As we prepare to close the chapter on 2020, we reflect on lessons learned and look forward with renewed hope to 2021. President Lincoln used this Cottage as a place of reflection and renewal throughout his presidency, surrounded by a nation and a people in crisis. From the Cottage veranda, Lincoln could see the unfinished Capitol dome, a symbol of our in-progress democracy.
In many ways, 2020 has themes that would be familiar to Lincoln: a fractured body politic, injustices, an election during a national crisis, and significant loss of life. Lincoln’s time at the Cottage brought him closer to the cost of war with its proximity to the U.S. Soldiers’ Home National Cemetery, the predecessor and contemporary of Arlington National Cemetery. Over a thousand soldiers were buried in plain view of the Cottage the first summer the Lincolns lived here. Burials in the cemetery grew to approximately 8,000 by the end of the war. Several military hospitals and refugee camps lined the president’s daily commute. At the same time, he drafted and issued the Preliminary Emancipation Proclamation, an act that struck another blow at injustice, paving the way for the 13th Amendment. He undoubtedly drew from his experiences walking through the cemetery here when drafting and delivering the Gettsyburg Address, a speech that eloquently acknowledges tremendous suffering and profound hope for the future. President Lincoln’s Cottage is a symbol of both great struggles and great hope.
In the spirit of hope, we look forward to 2021 and with it new opportunities to share Lincoln’s story and inspire individuals to heal our democracy and strive for collective freedom and justice.
If you haven’t already made a year-end gift to the Cottage, I hope you do so today. Thanks to your support, we can continue to safely provide resources and programs to visitors of all ages come what may. We have not missed a beat. Since March, we have been providing unique online and digital experiences, onsite programs with health and safety front and center, and educational kits to serve visitors in new ways that meet their needs. By doing so, we are able to deepen understanding about the past and inspire civic action today. Your commitment to President Lincoln’s Cottage makes all of this and more possible.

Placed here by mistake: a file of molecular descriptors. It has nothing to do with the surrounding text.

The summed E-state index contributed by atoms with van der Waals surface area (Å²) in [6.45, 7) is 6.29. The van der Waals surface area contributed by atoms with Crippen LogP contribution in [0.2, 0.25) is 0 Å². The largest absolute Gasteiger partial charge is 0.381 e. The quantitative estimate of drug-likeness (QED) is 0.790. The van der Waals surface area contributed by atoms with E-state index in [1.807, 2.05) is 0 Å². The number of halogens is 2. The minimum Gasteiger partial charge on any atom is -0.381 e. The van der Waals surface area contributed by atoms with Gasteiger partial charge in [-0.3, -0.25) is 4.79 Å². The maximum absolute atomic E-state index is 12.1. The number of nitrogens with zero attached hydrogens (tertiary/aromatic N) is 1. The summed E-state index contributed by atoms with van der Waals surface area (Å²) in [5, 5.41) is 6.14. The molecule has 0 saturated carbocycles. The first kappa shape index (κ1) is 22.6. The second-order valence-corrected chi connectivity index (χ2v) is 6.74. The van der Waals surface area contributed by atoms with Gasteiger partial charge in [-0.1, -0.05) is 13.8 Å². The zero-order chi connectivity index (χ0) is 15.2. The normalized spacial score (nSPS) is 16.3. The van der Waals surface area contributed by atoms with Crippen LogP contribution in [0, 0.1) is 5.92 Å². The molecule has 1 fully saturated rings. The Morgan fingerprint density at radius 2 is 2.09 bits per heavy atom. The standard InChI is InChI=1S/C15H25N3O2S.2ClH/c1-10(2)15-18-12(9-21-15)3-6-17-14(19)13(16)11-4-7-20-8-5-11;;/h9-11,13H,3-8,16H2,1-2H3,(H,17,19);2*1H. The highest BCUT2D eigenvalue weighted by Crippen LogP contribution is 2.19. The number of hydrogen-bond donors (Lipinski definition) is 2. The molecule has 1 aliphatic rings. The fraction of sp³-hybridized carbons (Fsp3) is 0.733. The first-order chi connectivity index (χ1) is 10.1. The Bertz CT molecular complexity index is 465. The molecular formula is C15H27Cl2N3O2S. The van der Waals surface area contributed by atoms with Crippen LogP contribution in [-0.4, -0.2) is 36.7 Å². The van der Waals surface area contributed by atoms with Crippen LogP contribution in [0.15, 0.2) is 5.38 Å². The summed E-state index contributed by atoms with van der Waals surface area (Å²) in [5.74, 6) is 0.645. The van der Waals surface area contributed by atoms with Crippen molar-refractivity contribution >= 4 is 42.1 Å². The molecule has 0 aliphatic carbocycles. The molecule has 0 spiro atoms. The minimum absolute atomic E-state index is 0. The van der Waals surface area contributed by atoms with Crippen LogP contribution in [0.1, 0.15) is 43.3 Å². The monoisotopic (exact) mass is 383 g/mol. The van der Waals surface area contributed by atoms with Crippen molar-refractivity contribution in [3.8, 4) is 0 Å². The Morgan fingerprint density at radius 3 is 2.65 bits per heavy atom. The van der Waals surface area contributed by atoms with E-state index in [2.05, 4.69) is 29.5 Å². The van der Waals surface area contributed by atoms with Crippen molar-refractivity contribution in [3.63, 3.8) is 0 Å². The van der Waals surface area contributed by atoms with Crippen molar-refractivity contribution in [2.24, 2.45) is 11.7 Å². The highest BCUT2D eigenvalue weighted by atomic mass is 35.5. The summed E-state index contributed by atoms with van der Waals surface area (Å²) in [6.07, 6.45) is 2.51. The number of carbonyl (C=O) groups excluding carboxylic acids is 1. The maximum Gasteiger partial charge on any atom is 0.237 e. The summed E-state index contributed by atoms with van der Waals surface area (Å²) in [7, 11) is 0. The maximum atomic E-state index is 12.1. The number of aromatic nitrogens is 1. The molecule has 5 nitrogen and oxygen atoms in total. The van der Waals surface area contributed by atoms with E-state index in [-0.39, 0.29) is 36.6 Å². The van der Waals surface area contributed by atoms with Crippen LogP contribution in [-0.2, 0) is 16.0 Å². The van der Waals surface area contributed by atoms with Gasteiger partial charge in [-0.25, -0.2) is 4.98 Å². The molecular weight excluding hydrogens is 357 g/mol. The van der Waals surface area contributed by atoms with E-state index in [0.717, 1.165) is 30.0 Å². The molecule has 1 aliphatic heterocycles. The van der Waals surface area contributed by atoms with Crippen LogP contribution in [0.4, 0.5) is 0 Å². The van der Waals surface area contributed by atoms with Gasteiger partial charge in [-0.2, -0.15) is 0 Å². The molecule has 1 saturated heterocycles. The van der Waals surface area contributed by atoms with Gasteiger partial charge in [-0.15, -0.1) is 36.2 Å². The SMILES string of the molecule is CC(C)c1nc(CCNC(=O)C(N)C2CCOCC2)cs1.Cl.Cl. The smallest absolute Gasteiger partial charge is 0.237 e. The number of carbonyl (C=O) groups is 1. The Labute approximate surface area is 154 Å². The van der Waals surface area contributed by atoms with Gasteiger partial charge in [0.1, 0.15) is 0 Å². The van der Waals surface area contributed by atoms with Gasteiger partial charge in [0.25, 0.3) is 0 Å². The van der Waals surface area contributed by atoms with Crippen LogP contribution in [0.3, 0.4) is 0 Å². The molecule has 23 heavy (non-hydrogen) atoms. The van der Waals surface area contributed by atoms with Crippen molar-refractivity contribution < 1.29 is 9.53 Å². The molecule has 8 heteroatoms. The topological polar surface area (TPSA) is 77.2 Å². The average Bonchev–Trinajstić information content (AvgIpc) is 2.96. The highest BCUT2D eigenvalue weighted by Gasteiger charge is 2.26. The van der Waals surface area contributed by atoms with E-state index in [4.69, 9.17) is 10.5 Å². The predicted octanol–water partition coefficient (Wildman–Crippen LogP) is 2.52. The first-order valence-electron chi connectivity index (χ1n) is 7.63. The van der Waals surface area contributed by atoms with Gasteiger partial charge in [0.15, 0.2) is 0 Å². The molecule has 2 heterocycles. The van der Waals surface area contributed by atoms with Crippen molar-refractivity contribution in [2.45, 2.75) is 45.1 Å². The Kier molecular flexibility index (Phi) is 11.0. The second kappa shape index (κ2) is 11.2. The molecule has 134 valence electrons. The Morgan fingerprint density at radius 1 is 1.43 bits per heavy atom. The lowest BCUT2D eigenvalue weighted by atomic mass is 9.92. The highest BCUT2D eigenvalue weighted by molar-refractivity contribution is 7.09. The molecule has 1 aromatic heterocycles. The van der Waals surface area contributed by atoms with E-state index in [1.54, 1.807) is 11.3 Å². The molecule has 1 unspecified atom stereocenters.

This Saturday, President Lincoln’s Cottage will open Reflections on Grief and Child Loss at the Robert E. Smith Visitor Education Center. This exhibit will bridge the Lincolns’ grief after the death of their children with modern families who have lost children inexplicably or from illness, disease, physical and gun violence. The exhibit will remain open for at least two years and can be seen with the purchase of a self-guided tour ticket.
Learn more here.
Our brand new online store is selling all sorts of wonderful holiday items, including your very own Social Studies in a Box. Each of our five boxes (three of which are pictured above) provide at-home programming that encourages the development of social and emotional intelligence through games, interactive play, and stories. Create quality time with your children (designed for ages 2-8) without the prep work.
The discount applies to the following items:
Support our educational programs, preservation efforts and public events by making a contribution to President Lincoln’s Cottage. Donate online today.